Bert Fulchs, a blogger and dad of three, understands the pressures young people face every day. Once a week, he meets with youth who are undergoing treatment for addiction, according to his blog.
In a recent post, Fulchs notes that upon asking these teens if they’d ever felt like they were stuck in an uncomfortable situation with no way out, every one of them said yes.
“I get it,” he writes. “Though in my mid-40s, I’m still in touch with that awkward boy who often felt trapped in the unpredictable currents of teenage experiences… I can’t count the times sex, drugs and alcohol came rushing into my young world; I wasn’t ready for any of it, but I didn’t know how to escape.”
The conversation inspired Fulchs to come up with a game plan to rescue his kids should they find themselves looking for an out. He calls it the “X-plan.”
“This simple, but powerful tool is a lifeline that our kids are free to use at any time,” he writes.
It works like this: If a kid becomes uncomfortable with the happenings at a hangout or party, he or she can text the letter “x” to either parent. Once the message is received, it’s up to the parent to call their child and tell them that there’s an emergency and they need to come get the child right away.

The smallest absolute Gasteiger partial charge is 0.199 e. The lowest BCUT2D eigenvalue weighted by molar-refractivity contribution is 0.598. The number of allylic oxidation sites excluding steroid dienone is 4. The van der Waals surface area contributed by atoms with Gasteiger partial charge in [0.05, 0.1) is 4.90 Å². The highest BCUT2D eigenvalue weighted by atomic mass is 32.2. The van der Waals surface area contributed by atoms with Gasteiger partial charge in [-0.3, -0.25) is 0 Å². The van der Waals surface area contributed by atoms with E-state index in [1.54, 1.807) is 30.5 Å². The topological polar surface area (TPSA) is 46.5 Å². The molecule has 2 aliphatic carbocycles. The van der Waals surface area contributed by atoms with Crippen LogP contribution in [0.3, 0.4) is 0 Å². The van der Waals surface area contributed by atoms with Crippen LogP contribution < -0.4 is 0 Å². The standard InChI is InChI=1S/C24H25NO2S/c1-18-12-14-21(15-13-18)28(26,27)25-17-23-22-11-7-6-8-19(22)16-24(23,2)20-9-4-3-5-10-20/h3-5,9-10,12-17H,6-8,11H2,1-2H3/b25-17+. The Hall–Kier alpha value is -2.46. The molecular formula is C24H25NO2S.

This way, the teen doesn’t have to fear retribution or heckling from his or her peers.
“He has the freedom to protect himself while continuing to grow and learn to navigate his world,” Fulchs writes.
Perhaps the best component of the plan — kids are free to ask for help without fear of punishment or judgment from their parents. If they text the x, they get a free pass and can offer up as little or as much information about the situation as they choose.
“This can be a hard thing for some parents (admit it, some of us are complete control-freaks); but I promise it might not only save them, but it will go a long way in building trust between you and your kid,” Fulchs writes.
Child psychologist Dr. Susan Bartell told CBS New York this part of the plan is crucial.
“If kids think they’re going to get punished, they’ll find another way out of a situation which could be a much scarier way out,” she said.
Fulchs’ X-plan has resonated with parents and teens alike, and his blog post has been shared more than 1.2 million times on Facebook.
“Brilliant!” wrote one commenter. “My children and I are very close and I truly believe having a plan… such as this one … can and will save your child’s life.”
Another wrote, “You find this allows them the grace to change their behaviors, and the growth and control are theirs. Trust and respect. We all make errors in judgement… what a wonderful gift a second chance can be.”
Fulchs encourages parents to implement some form of the X-plan into their families, if nothing else, to strengthen their relationships with their children.
“If you honor it, your kids will thank you for it,” he writes.